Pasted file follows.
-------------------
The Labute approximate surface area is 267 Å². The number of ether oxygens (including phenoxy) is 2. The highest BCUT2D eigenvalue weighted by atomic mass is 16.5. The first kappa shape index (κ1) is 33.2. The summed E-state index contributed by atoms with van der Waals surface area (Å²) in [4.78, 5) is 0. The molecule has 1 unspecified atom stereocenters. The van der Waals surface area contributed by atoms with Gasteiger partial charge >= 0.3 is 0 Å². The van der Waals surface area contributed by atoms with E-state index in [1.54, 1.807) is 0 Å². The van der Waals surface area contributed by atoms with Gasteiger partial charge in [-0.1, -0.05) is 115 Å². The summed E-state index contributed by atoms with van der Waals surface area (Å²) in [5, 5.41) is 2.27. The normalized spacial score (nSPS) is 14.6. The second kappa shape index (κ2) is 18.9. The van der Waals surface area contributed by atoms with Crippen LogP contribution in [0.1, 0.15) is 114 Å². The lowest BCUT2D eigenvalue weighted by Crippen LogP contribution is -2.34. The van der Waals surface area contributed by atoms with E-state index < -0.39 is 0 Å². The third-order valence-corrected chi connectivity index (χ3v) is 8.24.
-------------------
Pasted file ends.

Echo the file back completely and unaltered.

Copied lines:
The Labute approximate surface area is 267 Å². The number of ether oxygens (including phenoxy) is 2. The highest BCUT2D eigenvalue weighted by atomic mass is 16.5. The first kappa shape index (κ1) is 33.2. The summed E-state index contributed by atoms with van der Waals surface area (Å²) in [4.78, 5) is 0. The molecule has 1 unspecified atom stereocenters. The van der Waals surface area contributed by atoms with Gasteiger partial charge >= 0.3 is 0 Å². The van der Waals surface area contributed by atoms with E-state index in [1.54, 1.807) is 0 Å². The van der Waals surface area contributed by atoms with Gasteiger partial charge in [-0.1, -0.05) is 115 Å². The summed E-state index contributed by atoms with van der Waals surface area (Å²) in [5, 5.41) is 2.27. The normalized spacial score (nSPS) is 14.6. The second kappa shape index (κ2) is 18.9. The van der Waals surface area contributed by atoms with Crippen LogP contribution in [0.1, 0.15) is 114 Å². The lowest BCUT2D eigenvalue weighted by Crippen LogP contribution is -2.34. The van der Waals surface area contributed by atoms with E-state index < -0.39 is 0 Å². The third-order valence-corrected chi connectivity index (χ3v) is 8.24.